Heart Health

10 Tips for a Heart-Healthy Diet

Slide 1: Focus on eating nutrient-rich foods

These days, more foods are processed or ultra processed, which leaves them with fewer nutrients. For a diet rich in nutrients, eat the rainbow. Colorful foods provide more nutrients and phytochemicals that help prevent chronic disease and maintain energy balance.

Slide 2: Eat more fruits and vegetables  

Whether they’re fresh, frozen, canned or even dried, fruits and vegetables are a vital component of a heart-healthy diet. You can eat them on their own or find ways to incorporate them into the foods you already eat. For example, add veggies to your favorite sandwich or enjoy an apple with peanut butter for a snack.

Slide 3: Choose fiber-rich whole grains

Fiber-rich whole grains are a great addition to your diet because they can help lower your risk for conditions including heart disease and diabetes. A few to try include whole-grain bread, quinoa, brown rice, farro and popcorn.

Slide 4: Eat a variety of fish

Aim to eat fish two to three times a week, especially fish containing omega-3 fatty acids. Doing so can help lower your risk for cardiovascular disease, heart failure and stroke. When preparing your fish, opt for grilled or baked over breaded or fried.

Slide 5: Limit saturated fat and trans fat

Instead, replace them with monounsaturated and polyunsaturated fat. You can find these fats in olive oil, avocados and nuts. Research shows diets that are low in saturated and trans fat but rich in monounsaturated and polyunsaturated fat can help lower risk for cardiovascular disease.

Slide 6: Cut back on added sugar

Added sweetener in food and beverages can show up as glucose, dextrose and corn syrup – to name a few. In addition to adding calories to food and drinks, excess sugar is associated with type 2 diabetes, coronary artery disease and obesity.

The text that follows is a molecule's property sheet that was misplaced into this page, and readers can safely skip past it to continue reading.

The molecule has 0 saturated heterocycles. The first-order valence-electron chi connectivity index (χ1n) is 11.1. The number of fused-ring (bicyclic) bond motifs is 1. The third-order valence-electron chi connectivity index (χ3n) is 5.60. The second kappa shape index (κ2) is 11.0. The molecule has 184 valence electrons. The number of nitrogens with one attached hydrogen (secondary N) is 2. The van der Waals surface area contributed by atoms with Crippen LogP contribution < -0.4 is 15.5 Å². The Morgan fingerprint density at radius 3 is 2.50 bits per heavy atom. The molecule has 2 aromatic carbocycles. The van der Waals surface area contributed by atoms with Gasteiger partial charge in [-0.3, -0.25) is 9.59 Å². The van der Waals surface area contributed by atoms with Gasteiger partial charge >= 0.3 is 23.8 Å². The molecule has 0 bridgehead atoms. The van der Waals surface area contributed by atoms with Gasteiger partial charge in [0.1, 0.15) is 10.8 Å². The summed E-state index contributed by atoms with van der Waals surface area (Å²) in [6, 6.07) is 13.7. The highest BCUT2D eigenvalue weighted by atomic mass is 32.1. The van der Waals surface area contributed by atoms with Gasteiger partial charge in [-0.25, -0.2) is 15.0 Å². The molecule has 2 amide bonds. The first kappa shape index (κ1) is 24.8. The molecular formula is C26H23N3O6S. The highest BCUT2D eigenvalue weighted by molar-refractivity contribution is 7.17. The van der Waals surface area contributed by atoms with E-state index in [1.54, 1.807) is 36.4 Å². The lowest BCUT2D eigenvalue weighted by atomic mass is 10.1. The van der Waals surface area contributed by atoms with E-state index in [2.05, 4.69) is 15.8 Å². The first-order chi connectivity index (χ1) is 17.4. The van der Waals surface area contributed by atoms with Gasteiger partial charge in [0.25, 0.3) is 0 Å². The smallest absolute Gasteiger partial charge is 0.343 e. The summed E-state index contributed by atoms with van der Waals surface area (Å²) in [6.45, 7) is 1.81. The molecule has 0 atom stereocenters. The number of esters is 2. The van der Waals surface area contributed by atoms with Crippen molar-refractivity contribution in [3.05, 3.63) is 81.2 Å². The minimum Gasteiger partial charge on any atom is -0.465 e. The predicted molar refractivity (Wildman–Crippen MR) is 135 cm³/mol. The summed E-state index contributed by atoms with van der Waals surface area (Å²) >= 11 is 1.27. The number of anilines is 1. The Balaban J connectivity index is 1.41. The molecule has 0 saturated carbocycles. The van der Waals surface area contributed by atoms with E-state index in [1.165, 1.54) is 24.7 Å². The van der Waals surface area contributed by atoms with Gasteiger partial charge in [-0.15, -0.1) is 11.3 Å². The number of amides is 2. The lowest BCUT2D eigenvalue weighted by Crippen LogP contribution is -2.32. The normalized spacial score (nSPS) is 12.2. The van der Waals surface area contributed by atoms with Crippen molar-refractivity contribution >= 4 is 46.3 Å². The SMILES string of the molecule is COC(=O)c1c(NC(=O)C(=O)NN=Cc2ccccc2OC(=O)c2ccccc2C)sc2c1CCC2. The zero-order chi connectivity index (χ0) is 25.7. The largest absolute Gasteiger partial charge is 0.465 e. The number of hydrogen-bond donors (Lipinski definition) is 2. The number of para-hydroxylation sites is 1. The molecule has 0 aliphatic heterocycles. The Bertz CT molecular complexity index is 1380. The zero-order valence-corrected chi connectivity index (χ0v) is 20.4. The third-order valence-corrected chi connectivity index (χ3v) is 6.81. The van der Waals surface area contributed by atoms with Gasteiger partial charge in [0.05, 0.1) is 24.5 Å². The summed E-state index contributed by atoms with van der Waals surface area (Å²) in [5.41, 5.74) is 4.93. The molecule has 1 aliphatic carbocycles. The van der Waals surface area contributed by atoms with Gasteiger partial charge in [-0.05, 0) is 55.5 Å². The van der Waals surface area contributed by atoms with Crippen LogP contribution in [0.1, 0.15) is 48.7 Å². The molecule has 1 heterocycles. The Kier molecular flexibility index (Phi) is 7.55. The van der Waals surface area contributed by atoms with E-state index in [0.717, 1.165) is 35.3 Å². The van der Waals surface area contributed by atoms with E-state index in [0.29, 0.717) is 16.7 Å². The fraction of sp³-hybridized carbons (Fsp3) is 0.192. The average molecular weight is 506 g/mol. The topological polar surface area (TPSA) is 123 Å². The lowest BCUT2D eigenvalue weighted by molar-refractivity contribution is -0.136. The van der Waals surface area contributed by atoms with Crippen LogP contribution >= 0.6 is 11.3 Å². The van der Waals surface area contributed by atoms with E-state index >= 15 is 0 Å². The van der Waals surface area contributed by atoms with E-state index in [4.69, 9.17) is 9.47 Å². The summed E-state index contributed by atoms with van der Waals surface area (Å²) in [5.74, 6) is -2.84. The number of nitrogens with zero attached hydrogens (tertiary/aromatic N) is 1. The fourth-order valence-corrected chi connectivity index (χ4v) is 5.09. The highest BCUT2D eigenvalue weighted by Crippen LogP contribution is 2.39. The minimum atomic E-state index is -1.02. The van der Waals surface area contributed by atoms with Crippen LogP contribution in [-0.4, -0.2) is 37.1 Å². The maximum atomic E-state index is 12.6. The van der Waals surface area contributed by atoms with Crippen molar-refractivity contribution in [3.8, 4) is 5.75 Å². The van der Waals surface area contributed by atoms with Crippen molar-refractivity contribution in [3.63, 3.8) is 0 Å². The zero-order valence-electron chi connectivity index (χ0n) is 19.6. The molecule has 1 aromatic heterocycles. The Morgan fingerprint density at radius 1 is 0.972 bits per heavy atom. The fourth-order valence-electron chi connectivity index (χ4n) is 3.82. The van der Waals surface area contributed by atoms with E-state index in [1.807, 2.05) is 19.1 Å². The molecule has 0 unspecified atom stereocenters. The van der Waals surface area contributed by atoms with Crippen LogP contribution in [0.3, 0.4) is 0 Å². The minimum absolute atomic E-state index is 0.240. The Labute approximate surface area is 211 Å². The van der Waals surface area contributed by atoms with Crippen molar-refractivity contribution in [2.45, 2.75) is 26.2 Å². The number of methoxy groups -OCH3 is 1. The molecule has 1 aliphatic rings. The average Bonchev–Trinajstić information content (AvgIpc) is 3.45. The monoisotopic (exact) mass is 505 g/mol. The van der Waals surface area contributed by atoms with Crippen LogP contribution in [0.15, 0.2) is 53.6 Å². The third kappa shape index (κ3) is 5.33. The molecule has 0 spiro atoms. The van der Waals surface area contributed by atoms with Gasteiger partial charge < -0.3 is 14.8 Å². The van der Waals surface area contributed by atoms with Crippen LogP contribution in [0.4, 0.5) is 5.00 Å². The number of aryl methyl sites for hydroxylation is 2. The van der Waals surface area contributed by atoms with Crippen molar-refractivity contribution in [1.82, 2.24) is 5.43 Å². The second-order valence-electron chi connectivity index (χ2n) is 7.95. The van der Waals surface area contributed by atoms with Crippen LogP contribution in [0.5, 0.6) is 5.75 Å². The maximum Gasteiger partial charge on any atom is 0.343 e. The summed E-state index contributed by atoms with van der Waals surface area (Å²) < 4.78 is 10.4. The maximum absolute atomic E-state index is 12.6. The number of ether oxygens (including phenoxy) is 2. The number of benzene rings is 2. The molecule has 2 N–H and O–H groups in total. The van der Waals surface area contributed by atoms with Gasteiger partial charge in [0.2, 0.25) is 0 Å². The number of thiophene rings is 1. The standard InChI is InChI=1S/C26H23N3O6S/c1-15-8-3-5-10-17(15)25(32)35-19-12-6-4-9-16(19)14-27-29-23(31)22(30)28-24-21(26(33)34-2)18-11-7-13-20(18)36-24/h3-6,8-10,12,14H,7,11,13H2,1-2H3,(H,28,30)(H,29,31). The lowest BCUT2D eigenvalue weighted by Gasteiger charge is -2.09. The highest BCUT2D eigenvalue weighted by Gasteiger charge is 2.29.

Slide 7: Add flavor to foods without salt

Instead of using salt to flavor your food, try using herbs, spices, vinegar and citrus fruits. For example, season chicken breasts with cumin and chili powder or try making your own salad dressings and marinades with olive oil, lemon juice and fresh herbs. Taking steps to lower your sodium intake can help lower your blood pressure and help you take control of hypertension.

Slide 8: Watch portion sizes

Keeping an eye on portion sizes is important for maintaining a healthy body weight. An easy way to think about portions is to follow the MyPlate method of filling half of your plate with veggies, a quarter with lean protein and a quarter with carbohydrates.

Slide 9: Limit processed plant-based products

Many plant-based products are ultra processed and high in sodium and saturated fat. Eating less meat is a great goal but make sure the bulk of your diet is from whole foods, rather than ones that are processed. Instead of replacing meat with a plant-based meat product, try beans, quinoa, tempeh or tofu.

Slide 10: Heart-healthy meal ideas

Here is a sample day of eating heart-healthy meals:

Breakfast: Plain Greek yogurt with berries and nuts

Lunch: Bell pepper stuffed with quinoa, beans, sundried tomatoes and olives

Dinner: Grilled salmon, roasted potatoes with chives and a mixed greens salad with olive oil and vinegar

Slide 11: How Edward-Elmhurst Health can help

We’re focused on helping people find long-term solutions rather than quick fixes. Our certified dietitians can help you learn how to eat heart healthy. We also offer cooking demonstrations, group lifestyle classes and weight management clinics to help people achieve lasting success. To learn more, visit us online or call 630-527-6363.